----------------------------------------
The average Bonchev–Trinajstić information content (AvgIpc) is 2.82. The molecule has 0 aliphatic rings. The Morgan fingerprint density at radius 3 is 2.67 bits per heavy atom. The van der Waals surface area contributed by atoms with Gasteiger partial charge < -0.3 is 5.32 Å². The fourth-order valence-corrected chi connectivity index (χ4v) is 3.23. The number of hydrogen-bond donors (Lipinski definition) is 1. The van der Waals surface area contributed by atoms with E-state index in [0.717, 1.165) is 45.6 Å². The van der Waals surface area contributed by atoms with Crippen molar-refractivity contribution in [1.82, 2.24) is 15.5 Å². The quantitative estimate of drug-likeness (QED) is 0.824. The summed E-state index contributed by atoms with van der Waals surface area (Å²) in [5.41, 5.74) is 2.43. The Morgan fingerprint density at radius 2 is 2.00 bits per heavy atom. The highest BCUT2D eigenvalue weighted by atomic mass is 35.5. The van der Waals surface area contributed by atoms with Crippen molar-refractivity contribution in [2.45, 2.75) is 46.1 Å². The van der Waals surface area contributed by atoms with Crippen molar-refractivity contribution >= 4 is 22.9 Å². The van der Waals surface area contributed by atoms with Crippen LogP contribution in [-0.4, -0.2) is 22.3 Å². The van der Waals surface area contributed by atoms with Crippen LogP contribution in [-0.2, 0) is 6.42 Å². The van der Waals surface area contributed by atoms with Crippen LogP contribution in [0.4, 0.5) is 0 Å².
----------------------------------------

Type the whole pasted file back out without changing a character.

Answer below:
The average Bonchev–Trinajstić information content (AvgIpc) is 2.82. The molecule has 0 aliphatic rings. The Morgan fingerprint density at radius 3 is 2.67 bits per heavy atom. The van der Waals surface area contributed by atoms with Gasteiger partial charge < -0.3 is 5.32 Å². The fourth-order valence-corrected chi connectivity index (χ4v) is 3.23. The number of hydrogen-bond donors (Lipinski definition) is 1. The van der Waals surface area contributed by atoms with E-state index in [0.717, 1.165) is 45.6 Å². The van der Waals surface area contributed by atoms with Crippen molar-refractivity contribution in [1.82, 2.24) is 15.5 Å². The quantitative estimate of drug-likeness (QED) is 0.824. The summed E-state index contributed by atoms with van der Waals surface area (Å²) in [5.41, 5.74) is 2.43. The Morgan fingerprint density at radius 2 is 2.00 bits per heavy atom. The highest BCUT2D eigenvalue weighted by atomic mass is 35.5. The van der Waals surface area contributed by atoms with Crippen molar-refractivity contribution in [2.45, 2.75) is 46.1 Å². The van der Waals surface area contributed by atoms with Crippen molar-refractivity contribution >= 4 is 22.9 Å². The van der Waals surface area contributed by atoms with Crippen LogP contribution in [-0.4, -0.2) is 22.3 Å². The van der Waals surface area contributed by atoms with Crippen LogP contribution in [-0.2, 0) is 6.42 Å². The van der Waals surface area contributed by atoms with Crippen LogP contribution in [0.4, 0.5) is 0 Å².